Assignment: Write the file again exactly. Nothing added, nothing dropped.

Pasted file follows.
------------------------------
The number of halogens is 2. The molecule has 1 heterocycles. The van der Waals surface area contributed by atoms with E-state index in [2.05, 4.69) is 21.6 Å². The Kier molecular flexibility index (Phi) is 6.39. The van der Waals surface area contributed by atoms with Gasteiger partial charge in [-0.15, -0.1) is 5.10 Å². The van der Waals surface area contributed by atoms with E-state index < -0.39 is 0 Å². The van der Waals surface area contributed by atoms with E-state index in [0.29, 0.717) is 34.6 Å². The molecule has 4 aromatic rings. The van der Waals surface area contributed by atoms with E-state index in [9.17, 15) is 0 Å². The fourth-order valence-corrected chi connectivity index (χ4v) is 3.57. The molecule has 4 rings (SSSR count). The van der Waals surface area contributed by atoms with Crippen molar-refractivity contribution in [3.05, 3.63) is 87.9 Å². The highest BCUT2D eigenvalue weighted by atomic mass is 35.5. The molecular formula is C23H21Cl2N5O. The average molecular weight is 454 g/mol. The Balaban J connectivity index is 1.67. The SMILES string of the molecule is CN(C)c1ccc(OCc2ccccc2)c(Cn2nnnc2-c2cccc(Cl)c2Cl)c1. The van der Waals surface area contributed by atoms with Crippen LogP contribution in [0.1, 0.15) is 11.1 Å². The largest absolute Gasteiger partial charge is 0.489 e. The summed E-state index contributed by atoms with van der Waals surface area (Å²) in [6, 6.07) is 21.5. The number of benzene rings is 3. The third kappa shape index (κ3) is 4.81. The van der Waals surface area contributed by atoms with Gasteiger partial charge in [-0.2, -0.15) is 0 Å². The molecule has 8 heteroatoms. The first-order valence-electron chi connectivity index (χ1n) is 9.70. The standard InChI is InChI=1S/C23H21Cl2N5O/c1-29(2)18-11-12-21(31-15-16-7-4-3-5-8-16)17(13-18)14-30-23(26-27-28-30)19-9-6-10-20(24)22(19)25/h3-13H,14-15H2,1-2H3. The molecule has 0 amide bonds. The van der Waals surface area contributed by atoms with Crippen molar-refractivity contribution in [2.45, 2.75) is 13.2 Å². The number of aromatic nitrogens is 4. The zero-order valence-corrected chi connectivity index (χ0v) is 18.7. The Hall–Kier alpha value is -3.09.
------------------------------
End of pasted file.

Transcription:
The number of halogens is 2. The molecule has 1 heterocycles. The van der Waals surface area contributed by atoms with E-state index in [2.05, 4.69) is 21.6 Å². The Kier molecular flexibility index (Phi) is 6.39. The van der Waals surface area contributed by atoms with Gasteiger partial charge in [-0.15, -0.1) is 5.10 Å². The van der Waals surface area contributed by atoms with E-state index < -0.39 is 0 Å². The van der Waals surface area contributed by atoms with E-state index in [0.29, 0.717) is 34.6 Å². The molecule has 4 aromatic rings. The van der Waals surface area contributed by atoms with E-state index in [9.17, 15) is 0 Å². The fourth-order valence-corrected chi connectivity index (χ4v) is 3.57. The molecule has 4 rings (SSSR count). The van der Waals surface area contributed by atoms with Crippen molar-refractivity contribution in [3.05, 3.63) is 87.9 Å². The highest BCUT2D eigenvalue weighted by atomic mass is 35.5. The molecular formula is C23H21Cl2N5O. The average molecular weight is 454 g/mol. The Balaban J connectivity index is 1.67. The SMILES string of the molecule is CN(C)c1ccc(OCc2ccccc2)c(Cn2nnnc2-c2cccc(Cl)c2Cl)c1. The van der Waals surface area contributed by atoms with Crippen LogP contribution in [0.1, 0.15) is 11.1 Å². The largest absolute Gasteiger partial charge is 0.489 e. The summed E-state index contributed by atoms with van der Waals surface area (Å²) in [6, 6.07) is 21.5. The number of benzene rings is 3. The third kappa shape index (κ3) is 4.81. The van der Waals surface area contributed by atoms with Gasteiger partial charge in [-0.2, -0.15) is 0 Å². The molecule has 8 heteroatoms. The first-order valence-electron chi connectivity index (χ1n) is 9.70. The standard InChI is InChI=1S/C23H21Cl2N5O/c1-29(2)18-11-12-21(31-15-16-7-4-3-5-8-16)17(13-18)14-30-23(26-27-28-30)19-9-6-10-20(24)22(19)25/h3-13H,14-15H2,1-2H3. The molecule has 0 amide bonds. The van der Waals surface area contributed by atoms with Crippen molar-refractivity contribution in [2.45, 2.75) is 13.2 Å². The number of aromatic nitrogens is 4. The zero-order valence-corrected chi connectivity index (χ0v) is 18.7. The Hall–Kier alpha value is -3.09.